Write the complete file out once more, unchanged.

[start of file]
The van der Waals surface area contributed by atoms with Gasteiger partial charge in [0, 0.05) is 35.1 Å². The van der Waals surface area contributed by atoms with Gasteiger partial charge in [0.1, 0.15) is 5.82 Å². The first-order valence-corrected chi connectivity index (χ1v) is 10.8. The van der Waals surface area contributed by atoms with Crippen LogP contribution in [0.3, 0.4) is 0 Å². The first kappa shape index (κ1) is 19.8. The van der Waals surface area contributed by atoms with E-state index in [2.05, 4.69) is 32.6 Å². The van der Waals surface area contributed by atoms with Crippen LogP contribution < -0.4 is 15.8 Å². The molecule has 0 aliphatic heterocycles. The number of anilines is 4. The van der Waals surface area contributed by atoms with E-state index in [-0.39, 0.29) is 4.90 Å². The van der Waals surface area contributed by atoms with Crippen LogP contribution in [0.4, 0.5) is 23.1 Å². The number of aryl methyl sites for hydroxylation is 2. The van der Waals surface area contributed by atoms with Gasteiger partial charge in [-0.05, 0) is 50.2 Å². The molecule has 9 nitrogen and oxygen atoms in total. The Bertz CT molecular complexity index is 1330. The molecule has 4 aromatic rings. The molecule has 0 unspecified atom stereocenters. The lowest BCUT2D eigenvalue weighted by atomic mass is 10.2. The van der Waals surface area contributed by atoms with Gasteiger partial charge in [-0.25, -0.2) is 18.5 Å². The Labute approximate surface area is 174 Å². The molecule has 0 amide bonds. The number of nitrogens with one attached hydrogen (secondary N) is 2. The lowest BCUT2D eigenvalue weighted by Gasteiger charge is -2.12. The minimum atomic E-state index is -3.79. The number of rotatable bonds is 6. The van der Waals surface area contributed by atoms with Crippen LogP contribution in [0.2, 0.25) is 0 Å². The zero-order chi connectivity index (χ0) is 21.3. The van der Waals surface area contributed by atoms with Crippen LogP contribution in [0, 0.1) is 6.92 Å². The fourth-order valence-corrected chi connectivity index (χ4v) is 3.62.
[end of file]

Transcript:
The van der Waals surface area contributed by atoms with Gasteiger partial charge in [0, 0.05) is 35.1 Å². The van der Waals surface area contributed by atoms with Gasteiger partial charge in [0.1, 0.15) is 5.82 Å². The first-order valence-corrected chi connectivity index (χ1v) is 10.8. The van der Waals surface area contributed by atoms with Crippen LogP contribution in [0.3, 0.4) is 0 Å². The first kappa shape index (κ1) is 19.8. The van der Waals surface area contributed by atoms with E-state index in [2.05, 4.69) is 32.6 Å². The van der Waals surface area contributed by atoms with Crippen LogP contribution < -0.4 is 15.8 Å². The molecule has 0 aliphatic heterocycles. The number of anilines is 4. The van der Waals surface area contributed by atoms with E-state index in [-0.39, 0.29) is 4.90 Å². The van der Waals surface area contributed by atoms with Crippen LogP contribution in [0.4, 0.5) is 23.1 Å². The number of aryl methyl sites for hydroxylation is 2. The van der Waals surface area contributed by atoms with Gasteiger partial charge in [-0.05, 0) is 50.2 Å². The molecule has 9 nitrogen and oxygen atoms in total. The Bertz CT molecular complexity index is 1330. The molecule has 4 aromatic rings. The molecule has 0 unspecified atom stereocenters. The lowest BCUT2D eigenvalue weighted by atomic mass is 10.2. The van der Waals surface area contributed by atoms with Gasteiger partial charge in [-0.25, -0.2) is 18.5 Å². The Labute approximate surface area is 174 Å². The molecule has 0 amide bonds. The number of nitrogens with one attached hydrogen (secondary N) is 2. The lowest BCUT2D eigenvalue weighted by Gasteiger charge is -2.12. The minimum atomic E-state index is -3.79. The number of rotatable bonds is 6. The van der Waals surface area contributed by atoms with Crippen LogP contribution in [0.2, 0.25) is 0 Å². The zero-order chi connectivity index (χ0) is 21.3. The van der Waals surface area contributed by atoms with Crippen LogP contribution in [0, 0.1) is 6.92 Å². The fourth-order valence-corrected chi connectivity index (χ4v) is 3.62.